MUNICH, Germany (HedgeWorld.com)–The Bermuda-based hedge fund Lion Global Opportunity (LGO) looks set to close following the withdrawal of around 125 million euros since November by its biggest investor, HypoVereinsbank. The fund’s head, Peter Neumayer, this week told Financial Times Germany that the last investors will probably have left the fund by the end of the month.

It hasn’t been a good month for Lion Advisors, the Munich-based firm which runs LGO (Bermuda). Its domestic hedge fund, Lion Global Opportunity Investment Aktiengeselleschaft, which registered with the German regulator BaFin in February 2005, failed to raise enough capital to start trading within the prescribed time limit and had its permission to operate automatically withdrawn.

HVB was initially investment adviser to LGO, which was set up in Bermuda in June 2000. In July 2003 the Lion team went independent in a management buyout backed by HVB. “The MBO contract with HVB was fulfilled by both sides,” said Mr. Neumayer. “We paid the purchase price, while they remained invested beyond the lockup period.” So what provoked the change of heart at HVB? “From what I have heard, it wasn’t the result of balance sheet rationalization, but rather a change in strategy within the corporate markets division,” said Mr. Neumayer. One source suggests this change in strategy has its roots in June 2005, when Italy’s Unicredit bought HVB for 19.2 billion euro.

“Unfortunately for us, the HVB redemption sparked an ‘exit spiral,’” continued Mr. Neumayer. “Because of our reduced level of assets, some investors found their internal rules were now being breached–for example, because they were now beyond the ownership threshold for individual funds established in their investment guidelines–forcing them to withdraw too.” Mr. Neumayer said performance was not an issue, since the fund had returned 14.2% in 2005, while remaining within desired volatility limits. “No one had any complaints about the returns,” he said.

Germany’s domestic hedge fund industry has failed spectacularly to live up to expectations since 2003, when the law was changed to allow domestic hedge funds to operate from January 2004. In late 2003 Axel Benkner, head of Deutsche Bank’s mutual fund arm DWS, predicted funds launched by DWS would rake in 1 billion euros in 2004. The 57 million euros subsequently raised in that year was underwhelming. Lupus Alpha, Germany’s first domestically registered hedge fund provider, launched later that year after raising 200 million euro. Lupus’ stated intention was to have 500 million euros under management by the end of the year. It failed to add to the initial figure.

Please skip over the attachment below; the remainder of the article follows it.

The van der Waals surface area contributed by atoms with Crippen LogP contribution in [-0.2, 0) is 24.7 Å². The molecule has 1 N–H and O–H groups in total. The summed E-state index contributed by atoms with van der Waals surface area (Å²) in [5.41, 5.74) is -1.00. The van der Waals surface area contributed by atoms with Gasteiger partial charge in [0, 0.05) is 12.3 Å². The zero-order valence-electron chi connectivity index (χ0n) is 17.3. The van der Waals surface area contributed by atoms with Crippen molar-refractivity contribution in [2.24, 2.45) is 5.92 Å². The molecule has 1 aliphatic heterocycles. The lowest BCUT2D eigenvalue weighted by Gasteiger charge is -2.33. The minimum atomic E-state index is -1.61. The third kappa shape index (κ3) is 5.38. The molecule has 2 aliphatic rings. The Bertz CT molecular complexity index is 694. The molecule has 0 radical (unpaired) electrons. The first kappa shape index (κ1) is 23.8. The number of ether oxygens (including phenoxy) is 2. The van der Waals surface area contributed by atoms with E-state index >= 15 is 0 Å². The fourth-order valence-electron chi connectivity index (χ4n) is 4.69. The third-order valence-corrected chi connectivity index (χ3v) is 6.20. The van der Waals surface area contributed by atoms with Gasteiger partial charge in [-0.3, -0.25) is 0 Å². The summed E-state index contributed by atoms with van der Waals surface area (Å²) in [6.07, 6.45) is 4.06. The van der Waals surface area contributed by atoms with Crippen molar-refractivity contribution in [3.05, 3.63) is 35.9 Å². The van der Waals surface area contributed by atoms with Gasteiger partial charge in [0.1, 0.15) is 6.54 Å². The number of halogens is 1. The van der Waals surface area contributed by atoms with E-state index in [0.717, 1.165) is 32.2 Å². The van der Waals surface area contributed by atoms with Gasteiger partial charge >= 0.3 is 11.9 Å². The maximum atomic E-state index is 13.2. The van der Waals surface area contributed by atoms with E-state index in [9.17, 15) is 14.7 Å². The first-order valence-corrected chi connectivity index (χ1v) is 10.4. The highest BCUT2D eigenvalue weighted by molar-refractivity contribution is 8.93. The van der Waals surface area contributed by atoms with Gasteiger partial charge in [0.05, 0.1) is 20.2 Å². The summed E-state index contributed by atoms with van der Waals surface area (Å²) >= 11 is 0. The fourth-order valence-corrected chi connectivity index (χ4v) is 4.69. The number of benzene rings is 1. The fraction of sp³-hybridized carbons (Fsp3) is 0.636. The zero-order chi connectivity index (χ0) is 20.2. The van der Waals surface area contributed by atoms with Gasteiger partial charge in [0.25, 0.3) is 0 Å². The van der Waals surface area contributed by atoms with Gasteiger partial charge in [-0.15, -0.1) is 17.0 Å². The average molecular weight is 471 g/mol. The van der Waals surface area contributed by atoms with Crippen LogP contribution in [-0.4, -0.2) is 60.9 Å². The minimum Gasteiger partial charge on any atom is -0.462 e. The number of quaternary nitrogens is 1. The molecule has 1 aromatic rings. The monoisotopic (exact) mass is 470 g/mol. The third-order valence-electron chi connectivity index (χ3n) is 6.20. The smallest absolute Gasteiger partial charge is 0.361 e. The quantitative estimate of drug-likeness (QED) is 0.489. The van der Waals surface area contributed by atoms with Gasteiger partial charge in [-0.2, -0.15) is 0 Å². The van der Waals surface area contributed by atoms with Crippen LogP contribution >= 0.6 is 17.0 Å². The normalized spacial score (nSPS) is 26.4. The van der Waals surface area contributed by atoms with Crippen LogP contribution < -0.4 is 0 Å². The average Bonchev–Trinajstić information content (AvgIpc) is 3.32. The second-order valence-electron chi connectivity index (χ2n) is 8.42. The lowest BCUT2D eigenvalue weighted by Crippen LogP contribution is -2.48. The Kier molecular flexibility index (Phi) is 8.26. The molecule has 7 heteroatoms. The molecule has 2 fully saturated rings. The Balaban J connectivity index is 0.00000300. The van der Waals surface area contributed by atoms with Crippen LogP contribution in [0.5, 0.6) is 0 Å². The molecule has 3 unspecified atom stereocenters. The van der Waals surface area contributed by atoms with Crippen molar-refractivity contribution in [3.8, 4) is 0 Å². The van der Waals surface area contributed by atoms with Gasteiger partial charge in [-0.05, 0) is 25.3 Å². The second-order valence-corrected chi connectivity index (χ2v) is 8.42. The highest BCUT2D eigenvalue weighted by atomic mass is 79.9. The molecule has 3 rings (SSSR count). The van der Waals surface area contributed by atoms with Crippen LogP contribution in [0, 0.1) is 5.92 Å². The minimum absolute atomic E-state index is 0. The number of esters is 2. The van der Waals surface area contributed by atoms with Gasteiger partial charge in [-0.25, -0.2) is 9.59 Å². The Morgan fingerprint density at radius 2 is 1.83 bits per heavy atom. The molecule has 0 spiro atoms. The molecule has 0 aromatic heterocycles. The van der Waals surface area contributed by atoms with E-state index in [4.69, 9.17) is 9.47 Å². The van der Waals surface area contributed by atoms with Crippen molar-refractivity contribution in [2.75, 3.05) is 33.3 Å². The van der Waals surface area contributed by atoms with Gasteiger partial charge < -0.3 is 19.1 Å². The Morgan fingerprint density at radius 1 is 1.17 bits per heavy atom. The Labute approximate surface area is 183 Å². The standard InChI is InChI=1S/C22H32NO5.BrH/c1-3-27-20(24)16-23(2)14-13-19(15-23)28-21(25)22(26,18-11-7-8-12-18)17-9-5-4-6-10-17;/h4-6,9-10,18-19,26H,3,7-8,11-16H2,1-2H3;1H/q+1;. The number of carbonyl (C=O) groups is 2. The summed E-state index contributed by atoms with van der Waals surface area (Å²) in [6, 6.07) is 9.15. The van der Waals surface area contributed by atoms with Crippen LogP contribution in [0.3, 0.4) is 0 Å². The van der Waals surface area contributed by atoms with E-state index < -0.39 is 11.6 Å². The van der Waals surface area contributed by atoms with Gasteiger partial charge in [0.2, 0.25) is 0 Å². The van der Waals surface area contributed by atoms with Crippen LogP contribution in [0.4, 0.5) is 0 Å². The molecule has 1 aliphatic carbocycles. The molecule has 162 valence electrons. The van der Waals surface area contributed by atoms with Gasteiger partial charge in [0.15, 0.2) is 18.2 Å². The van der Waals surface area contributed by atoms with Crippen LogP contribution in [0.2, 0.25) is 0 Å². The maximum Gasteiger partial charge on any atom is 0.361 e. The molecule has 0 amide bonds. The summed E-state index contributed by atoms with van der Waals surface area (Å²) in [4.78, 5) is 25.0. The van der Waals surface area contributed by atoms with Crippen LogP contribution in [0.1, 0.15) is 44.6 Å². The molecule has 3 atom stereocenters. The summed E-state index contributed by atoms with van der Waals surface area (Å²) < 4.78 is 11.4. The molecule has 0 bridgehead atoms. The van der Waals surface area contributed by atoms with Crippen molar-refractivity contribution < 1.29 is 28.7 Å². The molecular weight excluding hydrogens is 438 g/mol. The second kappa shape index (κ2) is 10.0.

Andreas Fink, spokesman at the Bundesverband Investment und Asset Management (BVI), a body representing the German mutual fund industry, is sanguine about industry progress. “These are still new products in the German market,” he said. “Development in the sector to date has been healthy, if moderate, and we do expect them to become more important in the medium term.”

Mr. Fink says BVI members manage a total of 1.3 billion euro in domestic hedge funds. This figure excludes funds managed by non-member Alpha Lupus. Anja Neukoetter, spokeswoman for BaFin, confirmed that as of March 10, the German regulatory body had registered 19 domestic hedge funds, 14 funds of funds and 11 offshore fund sof hedge funds (which need a license to distribute their products).

But clearly hedge funds are struggling to make headway among German investors. “To make the [hedge fund] product successful, we need at least one big company to push it through,” said Neumayer. “DWS failed to do so, and nobody has tried in a meaningful way since.”

German regulation is a stumbling block, according to some observers. On the product provider side, it is the product, rather than the manager, which is regulated. “It takes too long to get products to market,” complained Mr. Neumayer, who also said that on the demand side, investment process and risk management compliance are too demanding. “BaFin rules limit insurance and pension companies to a maximum 5% investment in hedge funds,” he explains. “But while reporting requirements are limited for other investments in their portfolios, if they invest in hedge funds they may have to report to their supervisory board on a quarterly basis.” He said that while BaFin’s hedge fund regulators are trying to cooperate with the industry, they have to live with existing rules which he described as “conservative and prohibitive.” Moreover, single hedge funds cannot sell to the public, members of which are only allowed to invest in funds of funds.

There are other factors impeding growth, including an overall industry performance that does not compare with the heights of 10 years ago (although volatility is far lower), and the recent strong performance of the equities markets.

Still, Mr. Neumayer remains hopeful. “We continue to believe there will be a good market for hedge funds in Germany if and when one of the larger players manages to get up a sizeable fund on the market,” he said. “If they deliver results, that will be the catalyst we need.”

Martin.deSaPinto@Reuters.com

Contact Bob Keane with questions or comments at bkeane@investmentadvisor.com.